Today would have been my parents 60th wedding anniversary. They were married March 17, 1951 at the Central Presbyterian Church in Montclair, New Jersey. The minister was the Reverend Morgan P. Noyes. I recently found a picture of Mr. Noyes. The picture, taken June 22, 1938, is of a group of people just awarded honorary degrees by Yale University. Remarkably enough, the group includes writer Thomas Mann and Walt Disney. Sadly, Mr. Noyes’s face is blocked by the Reverend Endicott Peabody in the first row.
There is nothing unique or special in my saying that I miss both my parents very much. Their marriage was my father’s first and my mother’s second. Her first husband had been an RAF pilot in World War II. To her dying day my mother had special place in her heart for England and the English, for good reason. She lived in London while England endured the savagery of the London blitz, a 57-day bombing campaign ordered by Hitler to demoralize the British which began on the afternoon of September 7, 1940. The campaign did anything but demoralize the British, though the damage and carnage was beyond brutal.
My father served in the 20th Armored Division in the war, one of three U.S. divisions, the others being the 42nd and 45th Infantry Divisions, credited with liberating the Dachau Concentration Camp, something my father never mentioned. Like many veterans, my father did not speak about his war experiences. Once when I was around six or seven, we were watching a movie together, scene was of a soldier crawling among the rubble after a bombing trying to find a woman he feared was killed in the attack. I looked over at my father and tears were streaming down his face. I threw my arms around him. He hugged me back and asked me not to tell my mother. I never did.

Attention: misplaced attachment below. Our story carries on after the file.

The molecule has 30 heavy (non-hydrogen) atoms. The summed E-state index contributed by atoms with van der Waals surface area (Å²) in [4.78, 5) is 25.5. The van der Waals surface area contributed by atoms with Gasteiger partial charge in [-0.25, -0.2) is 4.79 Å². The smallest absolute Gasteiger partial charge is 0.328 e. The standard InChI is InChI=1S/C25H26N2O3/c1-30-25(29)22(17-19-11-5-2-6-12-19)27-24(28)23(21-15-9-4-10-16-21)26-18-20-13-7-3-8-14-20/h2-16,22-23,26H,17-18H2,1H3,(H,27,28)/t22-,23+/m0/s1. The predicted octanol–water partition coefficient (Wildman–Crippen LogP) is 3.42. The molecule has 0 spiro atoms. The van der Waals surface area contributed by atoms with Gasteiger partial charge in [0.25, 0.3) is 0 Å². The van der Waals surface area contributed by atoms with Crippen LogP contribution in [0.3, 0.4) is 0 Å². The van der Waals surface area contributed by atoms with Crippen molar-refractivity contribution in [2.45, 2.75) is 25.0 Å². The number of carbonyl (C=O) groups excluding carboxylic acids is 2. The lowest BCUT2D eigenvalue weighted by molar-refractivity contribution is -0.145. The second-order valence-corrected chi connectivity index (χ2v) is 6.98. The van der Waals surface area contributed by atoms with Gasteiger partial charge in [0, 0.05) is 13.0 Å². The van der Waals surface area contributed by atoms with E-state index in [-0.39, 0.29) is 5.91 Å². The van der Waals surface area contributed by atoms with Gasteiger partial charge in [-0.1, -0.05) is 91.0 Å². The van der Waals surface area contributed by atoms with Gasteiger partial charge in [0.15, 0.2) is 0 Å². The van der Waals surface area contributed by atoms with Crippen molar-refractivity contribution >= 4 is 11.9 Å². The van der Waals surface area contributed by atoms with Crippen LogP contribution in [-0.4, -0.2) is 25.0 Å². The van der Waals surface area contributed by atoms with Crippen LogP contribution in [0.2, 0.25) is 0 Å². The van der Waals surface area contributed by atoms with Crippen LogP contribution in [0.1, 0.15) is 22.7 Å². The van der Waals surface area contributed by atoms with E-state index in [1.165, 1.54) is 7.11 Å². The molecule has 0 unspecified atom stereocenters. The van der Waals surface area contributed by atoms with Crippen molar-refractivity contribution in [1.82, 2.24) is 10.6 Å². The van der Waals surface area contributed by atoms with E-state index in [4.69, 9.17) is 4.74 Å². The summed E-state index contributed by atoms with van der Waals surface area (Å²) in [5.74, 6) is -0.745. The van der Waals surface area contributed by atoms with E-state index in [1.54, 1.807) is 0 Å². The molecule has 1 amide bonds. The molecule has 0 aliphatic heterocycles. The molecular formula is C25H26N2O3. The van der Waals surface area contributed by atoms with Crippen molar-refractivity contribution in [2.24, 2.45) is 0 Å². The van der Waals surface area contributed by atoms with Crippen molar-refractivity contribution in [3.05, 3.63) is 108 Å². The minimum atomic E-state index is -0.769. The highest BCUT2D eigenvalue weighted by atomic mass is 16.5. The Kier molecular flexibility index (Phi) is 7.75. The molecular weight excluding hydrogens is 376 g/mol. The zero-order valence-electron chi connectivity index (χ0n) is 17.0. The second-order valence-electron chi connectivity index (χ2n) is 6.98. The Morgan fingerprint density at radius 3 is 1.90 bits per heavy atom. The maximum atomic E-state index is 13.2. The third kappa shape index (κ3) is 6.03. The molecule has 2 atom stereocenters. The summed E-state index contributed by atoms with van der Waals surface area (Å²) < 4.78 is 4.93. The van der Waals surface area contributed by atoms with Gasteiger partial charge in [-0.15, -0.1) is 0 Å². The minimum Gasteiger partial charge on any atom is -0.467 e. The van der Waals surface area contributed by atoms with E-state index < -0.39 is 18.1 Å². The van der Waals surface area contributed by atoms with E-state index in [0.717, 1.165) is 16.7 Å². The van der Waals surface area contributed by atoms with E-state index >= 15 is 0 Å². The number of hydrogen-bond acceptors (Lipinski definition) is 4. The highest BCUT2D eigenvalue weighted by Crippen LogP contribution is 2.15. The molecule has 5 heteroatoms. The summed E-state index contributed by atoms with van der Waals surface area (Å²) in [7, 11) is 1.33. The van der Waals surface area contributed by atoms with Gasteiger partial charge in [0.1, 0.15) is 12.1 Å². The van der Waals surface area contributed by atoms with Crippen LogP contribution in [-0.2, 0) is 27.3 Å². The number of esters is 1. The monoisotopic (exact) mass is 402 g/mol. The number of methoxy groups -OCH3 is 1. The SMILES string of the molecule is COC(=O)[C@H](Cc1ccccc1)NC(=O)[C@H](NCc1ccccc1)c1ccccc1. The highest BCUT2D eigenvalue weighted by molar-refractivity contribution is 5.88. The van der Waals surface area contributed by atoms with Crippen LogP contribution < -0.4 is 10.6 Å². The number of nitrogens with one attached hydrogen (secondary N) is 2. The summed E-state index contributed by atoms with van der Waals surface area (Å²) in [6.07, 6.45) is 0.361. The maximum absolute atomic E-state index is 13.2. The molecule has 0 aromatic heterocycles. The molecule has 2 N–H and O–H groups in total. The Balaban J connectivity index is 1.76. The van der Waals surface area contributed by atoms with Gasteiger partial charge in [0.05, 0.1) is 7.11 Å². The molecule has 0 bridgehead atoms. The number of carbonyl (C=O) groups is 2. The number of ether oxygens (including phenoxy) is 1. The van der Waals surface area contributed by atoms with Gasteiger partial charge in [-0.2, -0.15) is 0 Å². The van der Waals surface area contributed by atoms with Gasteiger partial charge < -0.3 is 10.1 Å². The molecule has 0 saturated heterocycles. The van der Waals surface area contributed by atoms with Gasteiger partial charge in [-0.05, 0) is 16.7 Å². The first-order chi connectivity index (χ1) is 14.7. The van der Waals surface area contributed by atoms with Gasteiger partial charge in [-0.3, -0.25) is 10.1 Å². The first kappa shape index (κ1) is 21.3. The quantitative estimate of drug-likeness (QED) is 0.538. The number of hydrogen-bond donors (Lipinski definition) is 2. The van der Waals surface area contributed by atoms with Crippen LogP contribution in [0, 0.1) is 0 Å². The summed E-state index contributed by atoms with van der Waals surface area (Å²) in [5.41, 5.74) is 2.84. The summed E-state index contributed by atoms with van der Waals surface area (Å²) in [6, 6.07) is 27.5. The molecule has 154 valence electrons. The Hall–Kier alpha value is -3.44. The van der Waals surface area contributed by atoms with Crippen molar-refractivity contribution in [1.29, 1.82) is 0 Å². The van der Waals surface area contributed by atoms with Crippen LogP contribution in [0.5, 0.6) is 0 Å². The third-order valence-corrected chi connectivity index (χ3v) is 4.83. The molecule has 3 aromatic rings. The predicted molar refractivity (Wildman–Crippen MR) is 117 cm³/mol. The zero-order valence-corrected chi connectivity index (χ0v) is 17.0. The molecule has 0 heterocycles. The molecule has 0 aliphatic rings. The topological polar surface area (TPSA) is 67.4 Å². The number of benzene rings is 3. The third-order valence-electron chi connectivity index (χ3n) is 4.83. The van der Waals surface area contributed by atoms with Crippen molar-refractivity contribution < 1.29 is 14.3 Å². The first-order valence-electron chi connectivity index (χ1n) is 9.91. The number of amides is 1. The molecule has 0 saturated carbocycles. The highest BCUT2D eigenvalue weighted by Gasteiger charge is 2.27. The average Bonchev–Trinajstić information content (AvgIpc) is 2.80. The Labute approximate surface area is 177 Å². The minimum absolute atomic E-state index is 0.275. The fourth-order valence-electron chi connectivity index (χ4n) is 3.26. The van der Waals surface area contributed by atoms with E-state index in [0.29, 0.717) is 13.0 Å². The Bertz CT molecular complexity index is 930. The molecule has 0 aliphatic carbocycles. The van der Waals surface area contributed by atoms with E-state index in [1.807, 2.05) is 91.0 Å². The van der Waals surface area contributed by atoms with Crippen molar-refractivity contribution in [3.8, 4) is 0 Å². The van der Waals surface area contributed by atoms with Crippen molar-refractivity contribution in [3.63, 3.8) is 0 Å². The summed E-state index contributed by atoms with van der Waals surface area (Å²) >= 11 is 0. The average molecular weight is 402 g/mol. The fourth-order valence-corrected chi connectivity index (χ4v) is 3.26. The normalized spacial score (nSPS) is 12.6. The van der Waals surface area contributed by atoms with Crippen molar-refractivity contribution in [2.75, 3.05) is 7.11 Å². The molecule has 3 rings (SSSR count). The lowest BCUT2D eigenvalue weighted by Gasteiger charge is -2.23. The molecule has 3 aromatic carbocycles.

They met after the war. He was teaching English Literature in Columbia University and she was one of his students. She was 10 years his junior. While time and distance has helped me understand what romance there was between them did not last, they were good friends and shared a love of music, dance, museums and books; all loves they successfully passed on to me. They were also very civil rights oriented. Our family’s minister marched with Dr. Martin Luther King Jr. and while my mother worked to free herself of slivers of racism, something she readily admitted to and admitted were things she needed to get free of, my father didn’t have a racist or bigoted molecule in his makeup.
My father died way too soon in 1969. He was 55 and I was 15. My other ended her own life at age 68 in 1992. No matter how or when they left the world, there is no easy way to lose a parent. And while I do not know what if anything comes after this life, I do know that when all is said and done, both my parents have made my life a better place to me.
Happy Anniversary, Mommy and Daddy.